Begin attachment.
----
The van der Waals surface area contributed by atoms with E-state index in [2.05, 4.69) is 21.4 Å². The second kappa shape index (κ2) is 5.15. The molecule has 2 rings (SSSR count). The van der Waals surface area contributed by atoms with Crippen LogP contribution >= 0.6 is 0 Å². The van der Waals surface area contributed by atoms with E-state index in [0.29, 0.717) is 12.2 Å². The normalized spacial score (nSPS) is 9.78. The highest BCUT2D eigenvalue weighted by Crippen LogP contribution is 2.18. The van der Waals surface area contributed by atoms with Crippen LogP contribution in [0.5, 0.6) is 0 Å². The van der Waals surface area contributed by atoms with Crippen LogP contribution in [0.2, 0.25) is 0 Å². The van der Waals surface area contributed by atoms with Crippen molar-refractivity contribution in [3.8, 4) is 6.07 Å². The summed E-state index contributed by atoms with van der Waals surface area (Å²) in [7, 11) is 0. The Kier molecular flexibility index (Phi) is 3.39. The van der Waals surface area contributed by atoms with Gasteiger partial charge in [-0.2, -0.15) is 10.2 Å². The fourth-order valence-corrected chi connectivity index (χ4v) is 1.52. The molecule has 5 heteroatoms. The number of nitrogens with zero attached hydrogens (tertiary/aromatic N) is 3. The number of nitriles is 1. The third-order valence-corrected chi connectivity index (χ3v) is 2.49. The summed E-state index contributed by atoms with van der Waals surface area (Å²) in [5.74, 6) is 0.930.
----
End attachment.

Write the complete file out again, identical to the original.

The van der Waals surface area contributed by atoms with E-state index in [2.05, 4.69) is 21.4 Å². The second kappa shape index (κ2) is 5.15. The molecule has 2 rings (SSSR count). The van der Waals surface area contributed by atoms with Crippen LogP contribution >= 0.6 is 0 Å². The van der Waals surface area contributed by atoms with E-state index in [0.29, 0.717) is 12.2 Å². The normalized spacial score (nSPS) is 9.78. The highest BCUT2D eigenvalue weighted by Crippen LogP contribution is 2.18. The van der Waals surface area contributed by atoms with Crippen LogP contribution in [0.5, 0.6) is 0 Å². The van der Waals surface area contributed by atoms with Crippen LogP contribution in [0.2, 0.25) is 0 Å². The van der Waals surface area contributed by atoms with Crippen molar-refractivity contribution in [3.8, 4) is 6.07 Å². The summed E-state index contributed by atoms with van der Waals surface area (Å²) in [7, 11) is 0. The Kier molecular flexibility index (Phi) is 3.39. The van der Waals surface area contributed by atoms with Gasteiger partial charge in [-0.2, -0.15) is 10.2 Å². The fourth-order valence-corrected chi connectivity index (χ4v) is 1.52. The molecule has 5 heteroatoms. The number of nitrogens with zero attached hydrogens (tertiary/aromatic N) is 3. The number of nitriles is 1. The third-order valence-corrected chi connectivity index (χ3v) is 2.49. The summed E-state index contributed by atoms with van der Waals surface area (Å²) in [5.74, 6) is 0.930.